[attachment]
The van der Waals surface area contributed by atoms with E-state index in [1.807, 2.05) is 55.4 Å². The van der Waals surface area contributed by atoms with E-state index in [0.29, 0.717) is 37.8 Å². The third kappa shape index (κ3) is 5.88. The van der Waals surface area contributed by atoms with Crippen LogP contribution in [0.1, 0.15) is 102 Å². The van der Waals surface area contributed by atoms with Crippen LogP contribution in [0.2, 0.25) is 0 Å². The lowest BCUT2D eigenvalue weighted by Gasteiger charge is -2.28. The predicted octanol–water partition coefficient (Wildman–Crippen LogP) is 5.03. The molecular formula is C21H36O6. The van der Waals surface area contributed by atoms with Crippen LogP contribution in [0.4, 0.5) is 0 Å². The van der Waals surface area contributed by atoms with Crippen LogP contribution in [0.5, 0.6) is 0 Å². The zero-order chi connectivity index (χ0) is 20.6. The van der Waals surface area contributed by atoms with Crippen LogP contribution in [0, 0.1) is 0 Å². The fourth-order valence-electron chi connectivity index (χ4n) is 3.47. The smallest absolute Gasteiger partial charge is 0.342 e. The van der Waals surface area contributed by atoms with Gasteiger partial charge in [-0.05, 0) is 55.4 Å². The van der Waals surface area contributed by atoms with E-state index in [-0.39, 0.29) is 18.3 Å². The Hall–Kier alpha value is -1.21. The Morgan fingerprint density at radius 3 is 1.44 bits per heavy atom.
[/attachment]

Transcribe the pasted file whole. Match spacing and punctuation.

The van der Waals surface area contributed by atoms with E-state index in [1.807, 2.05) is 55.4 Å². The van der Waals surface area contributed by atoms with E-state index in [0.29, 0.717) is 37.8 Å². The third kappa shape index (κ3) is 5.88. The van der Waals surface area contributed by atoms with Crippen LogP contribution in [0.1, 0.15) is 102 Å². The van der Waals surface area contributed by atoms with Crippen LogP contribution in [0.2, 0.25) is 0 Å². The lowest BCUT2D eigenvalue weighted by Gasteiger charge is -2.28. The predicted octanol–water partition coefficient (Wildman–Crippen LogP) is 5.03. The molecular formula is C21H36O6. The van der Waals surface area contributed by atoms with Crippen LogP contribution in [0.4, 0.5) is 0 Å². The van der Waals surface area contributed by atoms with Crippen LogP contribution in [0.5, 0.6) is 0 Å². The zero-order chi connectivity index (χ0) is 20.6. The van der Waals surface area contributed by atoms with Crippen LogP contribution in [0, 0.1) is 0 Å². The fourth-order valence-electron chi connectivity index (χ4n) is 3.47. The smallest absolute Gasteiger partial charge is 0.342 e. The van der Waals surface area contributed by atoms with Gasteiger partial charge in [-0.05, 0) is 55.4 Å². The van der Waals surface area contributed by atoms with E-state index in [-0.39, 0.29) is 18.3 Å². The Hall–Kier alpha value is -1.21. The Morgan fingerprint density at radius 3 is 1.44 bits per heavy atom.